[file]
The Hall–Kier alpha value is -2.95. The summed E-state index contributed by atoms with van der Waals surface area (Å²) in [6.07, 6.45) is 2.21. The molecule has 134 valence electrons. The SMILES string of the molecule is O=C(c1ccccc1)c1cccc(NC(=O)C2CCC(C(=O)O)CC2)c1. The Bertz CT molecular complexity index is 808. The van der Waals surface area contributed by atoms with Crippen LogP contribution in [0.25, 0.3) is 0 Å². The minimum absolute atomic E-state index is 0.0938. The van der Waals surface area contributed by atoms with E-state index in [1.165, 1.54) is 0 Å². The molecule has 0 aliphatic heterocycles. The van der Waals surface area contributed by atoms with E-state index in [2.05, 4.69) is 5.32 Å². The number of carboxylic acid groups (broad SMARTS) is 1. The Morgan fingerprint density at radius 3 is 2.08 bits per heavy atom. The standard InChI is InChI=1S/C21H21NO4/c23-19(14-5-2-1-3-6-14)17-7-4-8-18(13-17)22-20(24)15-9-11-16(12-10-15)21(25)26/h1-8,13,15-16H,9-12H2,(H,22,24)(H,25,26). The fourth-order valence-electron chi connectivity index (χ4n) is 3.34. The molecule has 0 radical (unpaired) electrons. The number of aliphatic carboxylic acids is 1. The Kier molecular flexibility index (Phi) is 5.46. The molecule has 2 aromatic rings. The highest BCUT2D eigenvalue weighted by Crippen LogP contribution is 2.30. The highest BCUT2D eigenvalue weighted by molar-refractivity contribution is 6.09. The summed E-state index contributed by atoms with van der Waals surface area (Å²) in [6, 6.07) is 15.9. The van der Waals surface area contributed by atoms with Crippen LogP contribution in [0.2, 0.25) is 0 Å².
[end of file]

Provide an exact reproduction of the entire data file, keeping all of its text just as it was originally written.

The Hall–Kier alpha value is -2.95. The summed E-state index contributed by atoms with van der Waals surface area (Å²) in [6.07, 6.45) is 2.21. The molecule has 134 valence electrons. The SMILES string of the molecule is O=C(c1ccccc1)c1cccc(NC(=O)C2CCC(C(=O)O)CC2)c1. The Bertz CT molecular complexity index is 808. The van der Waals surface area contributed by atoms with Crippen LogP contribution in [0.25, 0.3) is 0 Å². The minimum absolute atomic E-state index is 0.0938. The van der Waals surface area contributed by atoms with E-state index in [1.165, 1.54) is 0 Å². The molecule has 0 aliphatic heterocycles. The van der Waals surface area contributed by atoms with E-state index in [2.05, 4.69) is 5.32 Å². The number of carboxylic acid groups (broad SMARTS) is 1. The Morgan fingerprint density at radius 3 is 2.08 bits per heavy atom. The standard InChI is InChI=1S/C21H21NO4/c23-19(14-5-2-1-3-6-14)17-7-4-8-18(13-17)22-20(24)15-9-11-16(12-10-15)21(25)26/h1-8,13,15-16H,9-12H2,(H,22,24)(H,25,26). The fourth-order valence-electron chi connectivity index (χ4n) is 3.34. The molecule has 0 radical (unpaired) electrons. The number of aliphatic carboxylic acids is 1. The Kier molecular flexibility index (Phi) is 5.46. The molecule has 2 aromatic rings. The highest BCUT2D eigenvalue weighted by Crippen LogP contribution is 2.30. The highest BCUT2D eigenvalue weighted by molar-refractivity contribution is 6.09. The summed E-state index contributed by atoms with van der Waals surface area (Å²) in [6, 6.07) is 15.9. The van der Waals surface area contributed by atoms with Crippen LogP contribution in [0.2, 0.25) is 0 Å².